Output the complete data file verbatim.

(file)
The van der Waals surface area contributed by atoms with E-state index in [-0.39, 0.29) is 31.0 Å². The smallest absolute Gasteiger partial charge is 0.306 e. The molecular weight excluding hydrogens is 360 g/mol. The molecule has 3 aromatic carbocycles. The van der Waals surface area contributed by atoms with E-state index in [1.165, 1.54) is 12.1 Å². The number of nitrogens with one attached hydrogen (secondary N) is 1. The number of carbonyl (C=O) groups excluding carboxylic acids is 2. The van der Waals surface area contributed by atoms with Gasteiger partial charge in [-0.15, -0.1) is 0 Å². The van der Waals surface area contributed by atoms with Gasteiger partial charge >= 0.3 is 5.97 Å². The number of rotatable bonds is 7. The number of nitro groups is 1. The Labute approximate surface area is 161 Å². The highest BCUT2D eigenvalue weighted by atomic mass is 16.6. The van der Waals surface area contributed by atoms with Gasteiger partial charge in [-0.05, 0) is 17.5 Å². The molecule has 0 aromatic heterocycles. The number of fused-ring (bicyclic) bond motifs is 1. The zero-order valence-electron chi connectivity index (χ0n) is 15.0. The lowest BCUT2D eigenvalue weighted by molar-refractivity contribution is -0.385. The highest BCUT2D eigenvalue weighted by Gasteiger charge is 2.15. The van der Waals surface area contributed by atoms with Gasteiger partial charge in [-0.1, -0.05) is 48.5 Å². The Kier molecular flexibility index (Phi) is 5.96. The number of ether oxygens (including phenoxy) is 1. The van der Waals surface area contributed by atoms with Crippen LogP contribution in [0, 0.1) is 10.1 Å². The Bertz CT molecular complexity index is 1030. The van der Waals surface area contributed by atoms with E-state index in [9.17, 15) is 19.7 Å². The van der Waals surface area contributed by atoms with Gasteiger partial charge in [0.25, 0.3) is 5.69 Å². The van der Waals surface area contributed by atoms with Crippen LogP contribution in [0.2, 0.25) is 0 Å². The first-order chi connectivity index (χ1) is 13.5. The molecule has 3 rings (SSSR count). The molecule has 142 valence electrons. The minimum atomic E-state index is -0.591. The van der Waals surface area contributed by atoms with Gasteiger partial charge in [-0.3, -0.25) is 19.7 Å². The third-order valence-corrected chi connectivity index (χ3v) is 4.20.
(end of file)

The van der Waals surface area contributed by atoms with E-state index in [-0.39, 0.29) is 31.0 Å². The smallest absolute Gasteiger partial charge is 0.306 e. The molecular weight excluding hydrogens is 360 g/mol. The molecule has 3 aromatic carbocycles. The van der Waals surface area contributed by atoms with E-state index in [1.165, 1.54) is 12.1 Å². The number of nitrogens with one attached hydrogen (secondary N) is 1. The number of carbonyl (C=O) groups excluding carboxylic acids is 2. The van der Waals surface area contributed by atoms with Gasteiger partial charge in [-0.15, -0.1) is 0 Å². The van der Waals surface area contributed by atoms with Gasteiger partial charge >= 0.3 is 5.97 Å². The number of rotatable bonds is 7. The number of nitro groups is 1. The Labute approximate surface area is 161 Å². The highest BCUT2D eigenvalue weighted by atomic mass is 16.6. The van der Waals surface area contributed by atoms with Gasteiger partial charge in [-0.05, 0) is 17.5 Å². The molecule has 0 aromatic heterocycles. The number of fused-ring (bicyclic) bond motifs is 1. The zero-order valence-electron chi connectivity index (χ0n) is 15.0. The lowest BCUT2D eigenvalue weighted by molar-refractivity contribution is -0.385. The highest BCUT2D eigenvalue weighted by Gasteiger charge is 2.15. The van der Waals surface area contributed by atoms with Gasteiger partial charge in [-0.1, -0.05) is 48.5 Å². The Kier molecular flexibility index (Phi) is 5.96. The number of ether oxygens (including phenoxy) is 1. The van der Waals surface area contributed by atoms with Crippen LogP contribution in [0, 0.1) is 10.1 Å². The Bertz CT molecular complexity index is 1030. The van der Waals surface area contributed by atoms with E-state index in [9.17, 15) is 19.7 Å². The van der Waals surface area contributed by atoms with Gasteiger partial charge in [0.25, 0.3) is 5.69 Å². The van der Waals surface area contributed by atoms with Crippen LogP contribution in [0.2, 0.25) is 0 Å². The first-order chi connectivity index (χ1) is 13.5. The molecule has 3 rings (SSSR count). The molecule has 142 valence electrons. The minimum atomic E-state index is -0.591. The van der Waals surface area contributed by atoms with Gasteiger partial charge in [-0.3, -0.25) is 19.7 Å². The third-order valence-corrected chi connectivity index (χ3v) is 4.20.